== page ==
Immured, Suspended, Provisioned: The Meaning of Home for People with Complex Communication (Access) Needs

Author: BJ Dee-Price

Dee-Price, BJ, 2018 Immured, Suspended, Provisioned: The Meaning of Home for People with Complex Communication (Access) Needs, Flinders University, College of Medicine and Public Health

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Textured layers of communication are critical to basic survival and to achievement of the things that make a good life. These include meeting everyday needs, forming an identity, affiliation with others, making decisions, defending oneself from harm, having control over one’s lifestyle, earning a living, connection with the public sphere, and having a say in the social and political world. From these things one can establish a home. Yet it is not simply communication, on face value, that serves to achieve these social goods. Rather it is socially sanctioned communication in the form of speech and written word which has this power; not guttural vocalisations or staring down at a picture on the tray of one’s wheelchair or purposely swinging one’s arms if one has complex communication needs (CCN).

The purpose of this study was to render as close as possible a picture of what home means to the participants of the study – people with CCN. Yet creating this image required another, preliminary, purpose, and that was to find the required materials and methods that would help capture this picture. Finding or creating new methods suitable for research with people with CCN was a necessary component of the research because, as indicated in the literature, much of it old and sporadic, people with CCN have largely been overlooked as research participants.

Understanding the nature of CCN, and how the experience of CCN might be experienced by the world, formed the early parts of this study. The concept of ‘communicative competence’ emerges early in the thesis through the works of sociologist and critical theorist Jurgen Habermas and in the writings from the field of Augmentative and Alternative Communication (AAC). It is from this position that one begins to learn what counts as communication in society. This in turn, presented a twofold dilemma for the study. Firstly there was little prior research undertaken specific to the sociological understanding of CCN culminating in descriptions of persons with CCN as presenting challenges for efficacious research, and without background information it was difficult to locate CCN within the broader field of disability in which it was imbedded. There was no clear indication of the numbers of persons with CCN in Australia, let alone where they might live. The second dilemma, related to the first, demonstrates there currently exists very little to guide research practice when interviewing people with CCN. This meant that, in order for the study to ensue, a suitable methodology and the development of reliable methods would be required. The study, as such, was founded on two parts. The ‘how’ of doing research with people with CCN, as well as the ‘what’ – the meaning of home.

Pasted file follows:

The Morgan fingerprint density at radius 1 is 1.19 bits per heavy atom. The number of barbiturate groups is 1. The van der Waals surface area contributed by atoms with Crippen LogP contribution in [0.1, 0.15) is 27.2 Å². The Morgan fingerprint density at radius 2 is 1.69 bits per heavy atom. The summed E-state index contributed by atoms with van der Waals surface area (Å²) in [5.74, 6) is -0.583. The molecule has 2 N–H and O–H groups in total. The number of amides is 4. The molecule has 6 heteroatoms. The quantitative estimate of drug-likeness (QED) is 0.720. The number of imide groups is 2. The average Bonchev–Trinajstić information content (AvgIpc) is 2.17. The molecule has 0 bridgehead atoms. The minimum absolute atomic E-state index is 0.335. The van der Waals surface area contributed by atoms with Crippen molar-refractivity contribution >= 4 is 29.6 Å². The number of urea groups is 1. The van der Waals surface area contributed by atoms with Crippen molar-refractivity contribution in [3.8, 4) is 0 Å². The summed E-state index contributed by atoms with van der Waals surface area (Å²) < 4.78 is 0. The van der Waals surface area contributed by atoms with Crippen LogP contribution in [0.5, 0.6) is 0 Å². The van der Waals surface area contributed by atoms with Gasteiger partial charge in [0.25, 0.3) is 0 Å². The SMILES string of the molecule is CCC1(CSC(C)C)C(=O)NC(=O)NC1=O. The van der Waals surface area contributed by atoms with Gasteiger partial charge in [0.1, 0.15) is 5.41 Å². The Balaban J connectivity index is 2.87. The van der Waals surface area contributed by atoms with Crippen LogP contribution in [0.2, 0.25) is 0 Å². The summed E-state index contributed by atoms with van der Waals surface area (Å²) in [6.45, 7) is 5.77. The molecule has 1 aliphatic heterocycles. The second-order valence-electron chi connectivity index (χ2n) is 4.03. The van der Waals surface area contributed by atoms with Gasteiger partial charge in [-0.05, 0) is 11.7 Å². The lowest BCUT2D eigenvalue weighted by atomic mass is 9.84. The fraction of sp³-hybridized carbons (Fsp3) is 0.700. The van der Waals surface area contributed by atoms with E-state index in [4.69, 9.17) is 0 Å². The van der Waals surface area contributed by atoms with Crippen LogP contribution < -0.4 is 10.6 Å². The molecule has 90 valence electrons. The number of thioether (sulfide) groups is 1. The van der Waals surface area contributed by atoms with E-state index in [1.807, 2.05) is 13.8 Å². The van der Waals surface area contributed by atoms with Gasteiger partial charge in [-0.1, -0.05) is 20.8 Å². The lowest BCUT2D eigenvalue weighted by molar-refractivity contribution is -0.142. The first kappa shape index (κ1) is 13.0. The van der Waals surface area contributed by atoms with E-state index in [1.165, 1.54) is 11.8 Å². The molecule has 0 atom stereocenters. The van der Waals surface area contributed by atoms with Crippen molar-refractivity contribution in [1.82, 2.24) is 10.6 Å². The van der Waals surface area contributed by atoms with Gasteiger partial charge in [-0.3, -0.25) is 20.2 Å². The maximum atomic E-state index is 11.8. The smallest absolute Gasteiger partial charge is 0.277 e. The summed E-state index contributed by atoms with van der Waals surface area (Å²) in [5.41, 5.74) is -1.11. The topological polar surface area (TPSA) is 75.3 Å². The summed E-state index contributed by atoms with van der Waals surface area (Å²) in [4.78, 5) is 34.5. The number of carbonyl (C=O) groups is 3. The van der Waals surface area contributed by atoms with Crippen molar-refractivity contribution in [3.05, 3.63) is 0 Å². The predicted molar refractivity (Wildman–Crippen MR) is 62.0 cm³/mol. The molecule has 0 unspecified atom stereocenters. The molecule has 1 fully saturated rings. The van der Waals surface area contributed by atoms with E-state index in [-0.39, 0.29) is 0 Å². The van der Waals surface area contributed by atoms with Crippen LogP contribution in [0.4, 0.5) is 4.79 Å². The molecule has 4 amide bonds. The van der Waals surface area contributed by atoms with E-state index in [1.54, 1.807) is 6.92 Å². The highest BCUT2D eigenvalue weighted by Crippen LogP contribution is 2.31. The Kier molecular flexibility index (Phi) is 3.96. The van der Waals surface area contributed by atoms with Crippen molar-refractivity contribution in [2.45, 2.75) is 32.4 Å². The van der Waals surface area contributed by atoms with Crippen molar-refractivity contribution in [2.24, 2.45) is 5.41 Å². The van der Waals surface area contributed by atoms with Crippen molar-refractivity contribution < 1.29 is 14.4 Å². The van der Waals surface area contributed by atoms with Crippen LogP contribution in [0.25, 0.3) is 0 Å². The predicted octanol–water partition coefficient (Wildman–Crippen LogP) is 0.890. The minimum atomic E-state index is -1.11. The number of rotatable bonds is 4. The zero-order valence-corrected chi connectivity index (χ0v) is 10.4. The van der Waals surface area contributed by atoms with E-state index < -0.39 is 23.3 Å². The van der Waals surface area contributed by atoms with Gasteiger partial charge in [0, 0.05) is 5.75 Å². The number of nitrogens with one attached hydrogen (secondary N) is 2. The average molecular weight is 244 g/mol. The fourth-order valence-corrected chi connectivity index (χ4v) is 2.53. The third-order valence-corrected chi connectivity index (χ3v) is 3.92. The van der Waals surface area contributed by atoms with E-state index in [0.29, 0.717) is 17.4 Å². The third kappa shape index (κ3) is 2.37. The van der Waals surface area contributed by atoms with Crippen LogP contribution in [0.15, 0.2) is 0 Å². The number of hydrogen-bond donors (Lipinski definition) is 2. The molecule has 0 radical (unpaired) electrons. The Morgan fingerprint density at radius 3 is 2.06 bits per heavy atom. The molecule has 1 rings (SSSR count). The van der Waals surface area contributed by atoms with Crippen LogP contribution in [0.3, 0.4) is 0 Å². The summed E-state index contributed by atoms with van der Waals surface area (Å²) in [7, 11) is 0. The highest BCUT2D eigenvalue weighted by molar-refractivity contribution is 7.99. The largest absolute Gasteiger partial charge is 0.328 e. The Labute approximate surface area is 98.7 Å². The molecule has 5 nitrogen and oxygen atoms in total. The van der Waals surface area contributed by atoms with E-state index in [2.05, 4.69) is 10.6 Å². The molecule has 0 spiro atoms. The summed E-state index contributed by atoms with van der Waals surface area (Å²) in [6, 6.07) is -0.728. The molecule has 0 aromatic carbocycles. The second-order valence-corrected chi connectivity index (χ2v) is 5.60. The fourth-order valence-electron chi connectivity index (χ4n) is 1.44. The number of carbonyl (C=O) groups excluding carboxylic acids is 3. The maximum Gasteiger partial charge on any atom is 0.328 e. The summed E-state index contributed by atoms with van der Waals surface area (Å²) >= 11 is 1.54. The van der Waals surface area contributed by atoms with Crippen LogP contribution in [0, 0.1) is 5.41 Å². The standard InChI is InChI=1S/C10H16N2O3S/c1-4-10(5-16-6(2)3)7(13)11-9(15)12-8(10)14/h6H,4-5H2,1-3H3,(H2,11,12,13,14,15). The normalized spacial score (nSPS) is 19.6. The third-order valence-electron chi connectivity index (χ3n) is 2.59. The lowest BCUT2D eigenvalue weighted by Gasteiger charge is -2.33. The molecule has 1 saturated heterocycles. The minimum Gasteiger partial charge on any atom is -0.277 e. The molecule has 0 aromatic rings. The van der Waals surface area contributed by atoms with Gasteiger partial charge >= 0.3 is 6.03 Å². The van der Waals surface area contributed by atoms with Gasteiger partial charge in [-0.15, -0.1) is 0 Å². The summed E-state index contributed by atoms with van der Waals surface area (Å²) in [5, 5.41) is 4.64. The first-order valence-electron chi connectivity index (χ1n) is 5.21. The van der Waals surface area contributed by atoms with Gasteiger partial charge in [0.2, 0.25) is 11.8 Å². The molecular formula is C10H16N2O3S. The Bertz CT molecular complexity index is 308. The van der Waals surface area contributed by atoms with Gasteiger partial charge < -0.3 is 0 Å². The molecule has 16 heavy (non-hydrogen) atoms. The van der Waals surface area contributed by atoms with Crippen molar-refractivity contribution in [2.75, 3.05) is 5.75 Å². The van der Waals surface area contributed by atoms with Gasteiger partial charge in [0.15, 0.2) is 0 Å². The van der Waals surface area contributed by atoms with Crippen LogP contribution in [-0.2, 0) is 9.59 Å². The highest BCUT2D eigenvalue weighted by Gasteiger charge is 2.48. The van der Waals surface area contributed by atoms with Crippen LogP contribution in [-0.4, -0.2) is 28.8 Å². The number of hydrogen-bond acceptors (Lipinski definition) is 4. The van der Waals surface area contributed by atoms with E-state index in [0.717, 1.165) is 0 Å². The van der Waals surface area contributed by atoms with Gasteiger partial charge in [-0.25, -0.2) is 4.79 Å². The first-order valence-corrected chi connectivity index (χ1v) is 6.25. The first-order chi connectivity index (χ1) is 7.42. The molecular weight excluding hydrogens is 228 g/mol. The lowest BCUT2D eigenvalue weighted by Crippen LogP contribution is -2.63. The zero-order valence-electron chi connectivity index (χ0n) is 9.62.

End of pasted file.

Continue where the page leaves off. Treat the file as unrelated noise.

The study explores the nexus between disability and housing in general, particularly as it has come to be known in Australia. An outline of the history as well as current social policy changes to the Australian landscape of disability and housing provides background colour for this work. Onto this background the typology of home and housing, the listing of capabilities developed by Martha Nussbaum (2006), the notion of status enhancement (Jonathan Wolff, 2009), theoretical challenges to traditional linguistics, and the emerging methodological innovations of sensory ethnography, particularly that of anthropologist Sarah Pink, is painted.